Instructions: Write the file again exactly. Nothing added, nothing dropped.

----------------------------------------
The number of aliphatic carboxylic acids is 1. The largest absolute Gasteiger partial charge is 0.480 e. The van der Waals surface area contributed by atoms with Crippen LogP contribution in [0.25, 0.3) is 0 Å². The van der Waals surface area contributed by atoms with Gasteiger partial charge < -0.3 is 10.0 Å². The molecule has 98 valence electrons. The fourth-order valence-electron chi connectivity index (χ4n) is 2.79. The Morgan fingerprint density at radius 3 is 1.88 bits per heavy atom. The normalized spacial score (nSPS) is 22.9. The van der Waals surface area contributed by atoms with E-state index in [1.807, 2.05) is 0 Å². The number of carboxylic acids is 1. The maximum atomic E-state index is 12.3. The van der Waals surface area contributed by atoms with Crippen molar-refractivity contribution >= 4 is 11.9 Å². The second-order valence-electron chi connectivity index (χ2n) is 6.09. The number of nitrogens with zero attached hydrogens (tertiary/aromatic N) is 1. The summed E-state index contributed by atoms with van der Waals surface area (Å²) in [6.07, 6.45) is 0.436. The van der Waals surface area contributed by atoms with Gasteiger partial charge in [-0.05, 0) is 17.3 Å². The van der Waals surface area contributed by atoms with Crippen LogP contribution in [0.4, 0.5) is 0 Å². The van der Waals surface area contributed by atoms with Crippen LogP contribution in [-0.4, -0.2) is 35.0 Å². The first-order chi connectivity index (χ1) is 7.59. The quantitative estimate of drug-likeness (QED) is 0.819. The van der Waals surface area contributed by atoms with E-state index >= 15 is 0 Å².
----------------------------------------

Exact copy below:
The number of aliphatic carboxylic acids is 1. The largest absolute Gasteiger partial charge is 0.480 e. The van der Waals surface area contributed by atoms with Crippen LogP contribution in [0.25, 0.3) is 0 Å². The van der Waals surface area contributed by atoms with Gasteiger partial charge < -0.3 is 10.0 Å². The molecule has 98 valence electrons. The fourth-order valence-electron chi connectivity index (χ4n) is 2.79. The Morgan fingerprint density at radius 3 is 1.88 bits per heavy atom. The normalized spacial score (nSPS) is 22.9. The van der Waals surface area contributed by atoms with E-state index in [1.807, 2.05) is 0 Å². The number of carboxylic acids is 1. The maximum atomic E-state index is 12.3. The van der Waals surface area contributed by atoms with Crippen molar-refractivity contribution >= 4 is 11.9 Å². The second-order valence-electron chi connectivity index (χ2n) is 6.09. The number of nitrogens with zero attached hydrogens (tertiary/aromatic N) is 1. The summed E-state index contributed by atoms with van der Waals surface area (Å²) in [6.07, 6.45) is 0.436. The van der Waals surface area contributed by atoms with Gasteiger partial charge in [-0.05, 0) is 17.3 Å². The van der Waals surface area contributed by atoms with Crippen LogP contribution in [0.4, 0.5) is 0 Å². The van der Waals surface area contributed by atoms with Crippen LogP contribution in [-0.4, -0.2) is 35.0 Å². The first-order chi connectivity index (χ1) is 7.59. The quantitative estimate of drug-likeness (QED) is 0.819. The van der Waals surface area contributed by atoms with E-state index >= 15 is 0 Å².